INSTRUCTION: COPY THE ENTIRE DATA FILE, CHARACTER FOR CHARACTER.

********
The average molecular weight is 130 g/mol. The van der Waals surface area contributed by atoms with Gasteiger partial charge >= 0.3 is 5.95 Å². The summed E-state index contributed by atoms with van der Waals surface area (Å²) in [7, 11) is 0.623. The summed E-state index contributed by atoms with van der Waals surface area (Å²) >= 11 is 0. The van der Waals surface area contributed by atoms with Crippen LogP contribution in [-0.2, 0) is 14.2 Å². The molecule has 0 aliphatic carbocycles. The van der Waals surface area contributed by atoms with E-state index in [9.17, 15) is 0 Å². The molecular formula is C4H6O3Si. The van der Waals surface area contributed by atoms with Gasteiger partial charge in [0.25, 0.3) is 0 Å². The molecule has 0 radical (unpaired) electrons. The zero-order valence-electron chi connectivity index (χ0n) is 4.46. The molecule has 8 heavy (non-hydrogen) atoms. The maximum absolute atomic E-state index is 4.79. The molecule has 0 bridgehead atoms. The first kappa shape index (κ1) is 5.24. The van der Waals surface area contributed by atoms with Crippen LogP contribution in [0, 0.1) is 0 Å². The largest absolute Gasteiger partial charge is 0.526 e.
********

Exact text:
The average molecular weight is 130 g/mol. The van der Waals surface area contributed by atoms with Gasteiger partial charge >= 0.3 is 5.95 Å². The summed E-state index contributed by atoms with van der Waals surface area (Å²) in [7, 11) is 0.623. The summed E-state index contributed by atoms with van der Waals surface area (Å²) >= 11 is 0. The van der Waals surface area contributed by atoms with Crippen LogP contribution in [-0.2, 0) is 14.2 Å². The molecule has 0 aliphatic carbocycles. The van der Waals surface area contributed by atoms with E-state index in [9.17, 15) is 0 Å². The molecular formula is C4H6O3Si. The van der Waals surface area contributed by atoms with Gasteiger partial charge in [0.25, 0.3) is 0 Å². The molecule has 0 radical (unpaired) electrons. The zero-order valence-electron chi connectivity index (χ0n) is 4.46. The molecule has 8 heavy (non-hydrogen) atoms. The maximum absolute atomic E-state index is 4.79. The molecule has 0 bridgehead atoms. The first kappa shape index (κ1) is 5.24. The van der Waals surface area contributed by atoms with Crippen LogP contribution in [0, 0.1) is 0 Å². The largest absolute Gasteiger partial charge is 0.526 e.